Security was upgraded at nuclear weapons sites, at a time when the greatest fear was that a terror group would take advantage of the chaos in Russia or one of the former Soviet states and buy or steal a weapon.

New jobs were found for the Soviet Union's nuclear scientists and weapons-developers, in an effort to keep them from being tempted to sell their services.

In 2005, Mr Lugar took a young senator, Mr Barack Obama of Illinois, on his first trip as a new member of the foreign relations committee to Russia, Ukraine and Azerbaijan, to examine dismantled weapons and sites. Mr Obama later credited that trip with fuelling a commitment to further reduce the size of the US arsenal after he was elected president three years later.

But while Mr Lugar sometimes compared his efforts to those of George Marshall, the creator of the Marshall Plan that rebuilt Europe, in the last years of his life, the former Indiana senator watched his effort begin to wilt.

Under President Vladimir Putin, the Russians began to resent the US funding of the disarmament effort, and some Russians saw in it a Washington plot to further weaken their own country.

Mr Putin set the country on the course of nuclear modernisation, and Mr Lugar, over a dinner several years ago, lamented that Mr Obama had not been more aggressive in dismantling parts of the US arsenal that he considered no longer necessary.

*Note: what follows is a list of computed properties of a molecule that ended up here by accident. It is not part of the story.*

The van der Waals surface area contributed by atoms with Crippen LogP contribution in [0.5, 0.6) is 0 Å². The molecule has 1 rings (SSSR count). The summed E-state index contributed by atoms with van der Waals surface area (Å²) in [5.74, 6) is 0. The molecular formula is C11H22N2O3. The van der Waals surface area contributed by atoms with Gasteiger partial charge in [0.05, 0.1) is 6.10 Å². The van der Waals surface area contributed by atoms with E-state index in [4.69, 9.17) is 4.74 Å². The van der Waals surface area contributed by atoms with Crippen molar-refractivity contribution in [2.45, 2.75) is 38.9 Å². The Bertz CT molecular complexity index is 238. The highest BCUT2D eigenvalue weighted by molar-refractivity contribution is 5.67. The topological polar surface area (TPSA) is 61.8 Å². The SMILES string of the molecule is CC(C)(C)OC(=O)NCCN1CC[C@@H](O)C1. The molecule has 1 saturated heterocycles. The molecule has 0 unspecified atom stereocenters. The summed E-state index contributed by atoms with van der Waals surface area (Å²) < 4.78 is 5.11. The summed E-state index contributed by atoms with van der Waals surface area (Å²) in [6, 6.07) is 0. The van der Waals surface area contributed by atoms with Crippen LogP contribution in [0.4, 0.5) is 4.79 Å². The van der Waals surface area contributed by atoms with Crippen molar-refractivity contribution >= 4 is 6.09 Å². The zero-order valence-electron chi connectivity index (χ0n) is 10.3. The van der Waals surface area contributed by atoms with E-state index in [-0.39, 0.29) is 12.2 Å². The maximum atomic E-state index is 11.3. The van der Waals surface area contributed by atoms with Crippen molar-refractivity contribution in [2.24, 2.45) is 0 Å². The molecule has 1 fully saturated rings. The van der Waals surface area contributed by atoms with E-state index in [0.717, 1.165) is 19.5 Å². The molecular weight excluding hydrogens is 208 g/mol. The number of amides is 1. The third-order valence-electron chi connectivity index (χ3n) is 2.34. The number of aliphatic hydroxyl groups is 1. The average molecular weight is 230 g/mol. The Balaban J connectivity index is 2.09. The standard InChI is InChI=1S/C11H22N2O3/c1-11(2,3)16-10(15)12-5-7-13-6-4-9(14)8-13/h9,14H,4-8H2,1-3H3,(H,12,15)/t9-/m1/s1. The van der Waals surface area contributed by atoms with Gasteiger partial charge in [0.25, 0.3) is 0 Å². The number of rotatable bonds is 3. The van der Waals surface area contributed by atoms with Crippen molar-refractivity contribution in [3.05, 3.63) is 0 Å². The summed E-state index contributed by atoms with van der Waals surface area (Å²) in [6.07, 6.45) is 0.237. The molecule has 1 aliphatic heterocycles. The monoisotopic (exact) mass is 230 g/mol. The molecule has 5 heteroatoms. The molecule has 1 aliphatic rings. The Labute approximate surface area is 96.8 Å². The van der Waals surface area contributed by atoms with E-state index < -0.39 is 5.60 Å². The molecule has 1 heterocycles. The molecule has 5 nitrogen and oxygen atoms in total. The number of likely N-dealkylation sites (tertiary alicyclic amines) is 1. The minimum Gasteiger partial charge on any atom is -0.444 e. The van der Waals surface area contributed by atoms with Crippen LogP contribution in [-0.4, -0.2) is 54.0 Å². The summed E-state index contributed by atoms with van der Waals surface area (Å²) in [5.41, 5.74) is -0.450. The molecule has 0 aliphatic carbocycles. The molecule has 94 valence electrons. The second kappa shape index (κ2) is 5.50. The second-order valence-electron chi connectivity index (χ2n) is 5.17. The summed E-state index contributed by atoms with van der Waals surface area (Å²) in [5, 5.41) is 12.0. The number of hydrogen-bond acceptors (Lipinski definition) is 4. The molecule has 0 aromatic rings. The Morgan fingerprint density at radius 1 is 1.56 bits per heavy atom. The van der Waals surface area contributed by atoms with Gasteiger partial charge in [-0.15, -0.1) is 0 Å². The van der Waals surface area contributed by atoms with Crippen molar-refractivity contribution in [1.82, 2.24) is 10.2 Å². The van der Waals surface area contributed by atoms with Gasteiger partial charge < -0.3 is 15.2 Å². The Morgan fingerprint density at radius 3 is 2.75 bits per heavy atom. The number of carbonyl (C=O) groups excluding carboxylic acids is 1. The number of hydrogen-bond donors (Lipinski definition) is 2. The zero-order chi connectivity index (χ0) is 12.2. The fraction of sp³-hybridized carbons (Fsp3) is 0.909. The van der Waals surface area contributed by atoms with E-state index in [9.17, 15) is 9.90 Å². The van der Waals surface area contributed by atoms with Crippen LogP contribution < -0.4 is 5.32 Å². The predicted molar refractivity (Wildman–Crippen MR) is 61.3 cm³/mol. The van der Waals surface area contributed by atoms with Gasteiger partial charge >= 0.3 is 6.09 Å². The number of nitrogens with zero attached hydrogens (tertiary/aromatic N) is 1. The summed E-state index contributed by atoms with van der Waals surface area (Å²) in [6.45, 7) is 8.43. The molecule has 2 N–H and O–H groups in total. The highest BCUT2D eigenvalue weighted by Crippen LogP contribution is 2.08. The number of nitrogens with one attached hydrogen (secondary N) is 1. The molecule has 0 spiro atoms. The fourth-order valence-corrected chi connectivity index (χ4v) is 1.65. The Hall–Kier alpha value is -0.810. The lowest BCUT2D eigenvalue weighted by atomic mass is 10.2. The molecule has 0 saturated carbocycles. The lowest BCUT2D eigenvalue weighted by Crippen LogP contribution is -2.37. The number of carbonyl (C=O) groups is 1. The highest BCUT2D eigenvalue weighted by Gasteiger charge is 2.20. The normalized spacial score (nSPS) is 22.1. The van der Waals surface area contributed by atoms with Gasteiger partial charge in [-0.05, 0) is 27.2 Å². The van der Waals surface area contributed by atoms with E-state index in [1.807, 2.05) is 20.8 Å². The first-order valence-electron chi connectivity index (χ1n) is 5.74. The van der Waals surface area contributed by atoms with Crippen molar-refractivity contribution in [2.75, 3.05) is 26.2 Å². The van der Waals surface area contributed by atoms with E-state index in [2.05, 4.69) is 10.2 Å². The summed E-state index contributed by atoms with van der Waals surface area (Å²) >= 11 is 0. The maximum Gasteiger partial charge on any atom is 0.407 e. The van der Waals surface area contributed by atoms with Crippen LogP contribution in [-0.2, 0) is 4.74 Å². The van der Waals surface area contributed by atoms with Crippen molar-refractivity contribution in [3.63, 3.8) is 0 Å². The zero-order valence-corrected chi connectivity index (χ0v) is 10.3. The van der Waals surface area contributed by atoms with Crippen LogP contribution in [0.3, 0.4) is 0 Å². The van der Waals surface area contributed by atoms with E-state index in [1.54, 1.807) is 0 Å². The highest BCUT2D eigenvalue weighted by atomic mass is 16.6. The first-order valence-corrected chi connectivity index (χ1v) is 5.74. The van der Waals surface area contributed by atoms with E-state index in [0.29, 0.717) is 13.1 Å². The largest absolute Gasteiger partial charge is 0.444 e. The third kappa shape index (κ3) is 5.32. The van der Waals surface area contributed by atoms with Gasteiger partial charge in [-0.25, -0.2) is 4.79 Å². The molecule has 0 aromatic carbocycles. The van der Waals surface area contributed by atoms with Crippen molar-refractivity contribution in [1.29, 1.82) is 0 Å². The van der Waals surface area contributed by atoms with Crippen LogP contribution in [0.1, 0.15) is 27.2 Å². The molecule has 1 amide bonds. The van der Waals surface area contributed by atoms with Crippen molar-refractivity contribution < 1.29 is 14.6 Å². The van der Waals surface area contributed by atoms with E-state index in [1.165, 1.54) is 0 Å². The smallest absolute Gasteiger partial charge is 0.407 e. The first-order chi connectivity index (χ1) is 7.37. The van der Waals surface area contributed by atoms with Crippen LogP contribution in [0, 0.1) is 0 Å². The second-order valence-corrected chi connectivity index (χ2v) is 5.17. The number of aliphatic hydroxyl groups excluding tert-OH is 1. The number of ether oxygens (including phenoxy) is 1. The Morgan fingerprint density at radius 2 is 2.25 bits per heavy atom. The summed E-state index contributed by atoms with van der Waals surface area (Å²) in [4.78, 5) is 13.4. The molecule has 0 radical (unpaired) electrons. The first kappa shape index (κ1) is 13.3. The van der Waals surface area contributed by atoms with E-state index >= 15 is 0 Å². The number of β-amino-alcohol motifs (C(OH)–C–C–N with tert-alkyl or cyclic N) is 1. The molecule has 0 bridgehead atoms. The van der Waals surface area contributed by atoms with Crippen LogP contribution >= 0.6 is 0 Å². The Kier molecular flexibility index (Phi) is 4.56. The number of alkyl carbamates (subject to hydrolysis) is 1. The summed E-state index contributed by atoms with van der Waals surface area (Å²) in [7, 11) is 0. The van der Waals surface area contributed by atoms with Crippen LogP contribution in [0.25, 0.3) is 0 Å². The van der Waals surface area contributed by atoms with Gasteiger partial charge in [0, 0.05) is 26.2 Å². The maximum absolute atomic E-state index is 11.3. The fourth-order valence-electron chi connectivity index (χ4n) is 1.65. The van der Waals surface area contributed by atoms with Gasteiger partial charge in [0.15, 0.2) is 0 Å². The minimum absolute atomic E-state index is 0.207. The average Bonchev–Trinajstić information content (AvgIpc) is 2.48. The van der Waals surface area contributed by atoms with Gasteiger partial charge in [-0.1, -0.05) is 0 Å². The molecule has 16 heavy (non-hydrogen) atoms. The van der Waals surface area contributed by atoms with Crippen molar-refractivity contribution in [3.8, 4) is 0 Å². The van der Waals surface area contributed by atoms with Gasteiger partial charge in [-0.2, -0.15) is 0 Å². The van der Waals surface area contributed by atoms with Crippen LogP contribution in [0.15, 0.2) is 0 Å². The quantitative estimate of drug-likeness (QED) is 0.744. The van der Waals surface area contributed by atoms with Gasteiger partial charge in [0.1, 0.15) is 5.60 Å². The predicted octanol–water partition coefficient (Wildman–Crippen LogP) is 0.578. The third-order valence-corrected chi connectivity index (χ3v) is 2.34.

Mr Lugar was briefly chairman of the Agriculture Committee, but he proved to be an unorthodox farm state senator: He sought to reduce traditional farm subsidies as part of a larger overhaul of federal agriculture policy to allow farmers greater freedom in organising their businesses.

Mr Richard Green Lugar was born in Indianapolis on April 4, 1932, to a farming family with generations of roots in Indiana.

His early life and career were marked by the most traditional signposts of American success. He was an Eagle Scout and president of both his Shortridge High School and Denison University senior classes. He got along so well with his college class' co-president, Charlene Smeltzer, who was known as Char, that they married after graduating. She survives him.

He then became a Rhodes Scholar, and during his studies at Oxford, visited the US Embassy in London in 1957 to enlist in the Navy.